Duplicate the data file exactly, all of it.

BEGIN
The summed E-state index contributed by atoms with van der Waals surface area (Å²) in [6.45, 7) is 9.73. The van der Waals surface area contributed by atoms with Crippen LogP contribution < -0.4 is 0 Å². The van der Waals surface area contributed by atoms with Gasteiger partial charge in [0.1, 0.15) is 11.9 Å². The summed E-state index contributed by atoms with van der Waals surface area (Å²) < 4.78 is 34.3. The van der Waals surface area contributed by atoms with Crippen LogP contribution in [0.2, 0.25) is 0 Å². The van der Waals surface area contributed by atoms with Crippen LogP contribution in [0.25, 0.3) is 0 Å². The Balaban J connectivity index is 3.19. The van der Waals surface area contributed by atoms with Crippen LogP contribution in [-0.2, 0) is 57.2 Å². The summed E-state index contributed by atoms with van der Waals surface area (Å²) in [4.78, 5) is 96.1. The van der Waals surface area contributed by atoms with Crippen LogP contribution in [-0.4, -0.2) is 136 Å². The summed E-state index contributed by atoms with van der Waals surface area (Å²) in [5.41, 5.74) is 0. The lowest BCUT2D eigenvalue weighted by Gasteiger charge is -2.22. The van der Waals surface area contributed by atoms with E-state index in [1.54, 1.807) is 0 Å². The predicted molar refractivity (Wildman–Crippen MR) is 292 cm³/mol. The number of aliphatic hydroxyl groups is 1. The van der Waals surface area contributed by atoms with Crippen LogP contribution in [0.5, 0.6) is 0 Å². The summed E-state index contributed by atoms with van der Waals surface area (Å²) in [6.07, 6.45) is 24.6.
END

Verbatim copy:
The summed E-state index contributed by atoms with van der Waals surface area (Å²) in [6.45, 7) is 9.73. The van der Waals surface area contributed by atoms with Crippen LogP contribution < -0.4 is 0 Å². The van der Waals surface area contributed by atoms with Gasteiger partial charge in [0.1, 0.15) is 11.9 Å². The summed E-state index contributed by atoms with van der Waals surface area (Å²) < 4.78 is 34.3. The van der Waals surface area contributed by atoms with Crippen LogP contribution in [0.2, 0.25) is 0 Å². The van der Waals surface area contributed by atoms with Crippen LogP contribution in [0.25, 0.3) is 0 Å². The Balaban J connectivity index is 3.19. The van der Waals surface area contributed by atoms with Crippen LogP contribution in [-0.2, 0) is 57.2 Å². The summed E-state index contributed by atoms with van der Waals surface area (Å²) in [4.78, 5) is 96.1. The van der Waals surface area contributed by atoms with Crippen LogP contribution in [-0.4, -0.2) is 136 Å². The summed E-state index contributed by atoms with van der Waals surface area (Å²) in [5.41, 5.74) is 0. The lowest BCUT2D eigenvalue weighted by Gasteiger charge is -2.22. The van der Waals surface area contributed by atoms with E-state index in [1.54, 1.807) is 0 Å². The predicted molar refractivity (Wildman–Crippen MR) is 292 cm³/mol. The number of aliphatic hydroxyl groups is 1. The van der Waals surface area contributed by atoms with Crippen LogP contribution in [0.5, 0.6) is 0 Å². The summed E-state index contributed by atoms with van der Waals surface area (Å²) in [6.07, 6.45) is 24.6.